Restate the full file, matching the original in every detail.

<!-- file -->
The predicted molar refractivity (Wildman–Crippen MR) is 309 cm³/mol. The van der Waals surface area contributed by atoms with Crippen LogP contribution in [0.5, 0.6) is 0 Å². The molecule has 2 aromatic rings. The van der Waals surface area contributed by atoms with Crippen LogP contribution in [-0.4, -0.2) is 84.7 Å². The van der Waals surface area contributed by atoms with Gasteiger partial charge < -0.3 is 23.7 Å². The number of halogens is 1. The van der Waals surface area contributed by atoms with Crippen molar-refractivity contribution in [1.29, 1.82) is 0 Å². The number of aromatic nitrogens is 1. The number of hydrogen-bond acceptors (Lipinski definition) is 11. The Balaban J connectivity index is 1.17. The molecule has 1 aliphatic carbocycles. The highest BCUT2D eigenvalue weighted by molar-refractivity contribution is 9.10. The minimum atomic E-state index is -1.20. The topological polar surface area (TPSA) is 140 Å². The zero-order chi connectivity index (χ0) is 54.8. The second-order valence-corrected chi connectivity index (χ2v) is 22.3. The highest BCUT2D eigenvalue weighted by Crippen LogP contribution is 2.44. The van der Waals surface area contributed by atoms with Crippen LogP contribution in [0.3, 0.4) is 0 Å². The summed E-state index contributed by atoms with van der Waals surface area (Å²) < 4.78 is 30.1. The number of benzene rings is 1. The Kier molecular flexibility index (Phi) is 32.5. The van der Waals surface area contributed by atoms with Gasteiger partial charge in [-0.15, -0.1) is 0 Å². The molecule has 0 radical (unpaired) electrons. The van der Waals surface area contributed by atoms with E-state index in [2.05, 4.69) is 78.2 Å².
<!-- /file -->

The predicted molar refractivity (Wildman–Crippen MR) is 309 cm³/mol. The van der Waals surface area contributed by atoms with Crippen LogP contribution in [0.5, 0.6) is 0 Å². The molecule has 2 aromatic rings. The van der Waals surface area contributed by atoms with Crippen LogP contribution in [-0.4, -0.2) is 84.7 Å². The van der Waals surface area contributed by atoms with Gasteiger partial charge < -0.3 is 23.7 Å². The number of halogens is 1. The van der Waals surface area contributed by atoms with Crippen molar-refractivity contribution in [1.29, 1.82) is 0 Å². The number of aromatic nitrogens is 1. The number of hydrogen-bond acceptors (Lipinski definition) is 11. The Balaban J connectivity index is 1.17. The molecule has 1 aliphatic carbocycles. The highest BCUT2D eigenvalue weighted by molar-refractivity contribution is 9.10. The minimum atomic E-state index is -1.20. The topological polar surface area (TPSA) is 140 Å². The zero-order chi connectivity index (χ0) is 54.8. The second-order valence-corrected chi connectivity index (χ2v) is 22.3. The highest BCUT2D eigenvalue weighted by Crippen LogP contribution is 2.44. The van der Waals surface area contributed by atoms with Crippen LogP contribution in [0.3, 0.4) is 0 Å². The summed E-state index contributed by atoms with van der Waals surface area (Å²) < 4.78 is 30.1. The number of benzene rings is 1. The Kier molecular flexibility index (Phi) is 32.5. The van der Waals surface area contributed by atoms with Gasteiger partial charge in [-0.15, -0.1) is 0 Å². The molecule has 0 radical (unpaired) electrons. The van der Waals surface area contributed by atoms with E-state index in [2.05, 4.69) is 78.2 Å².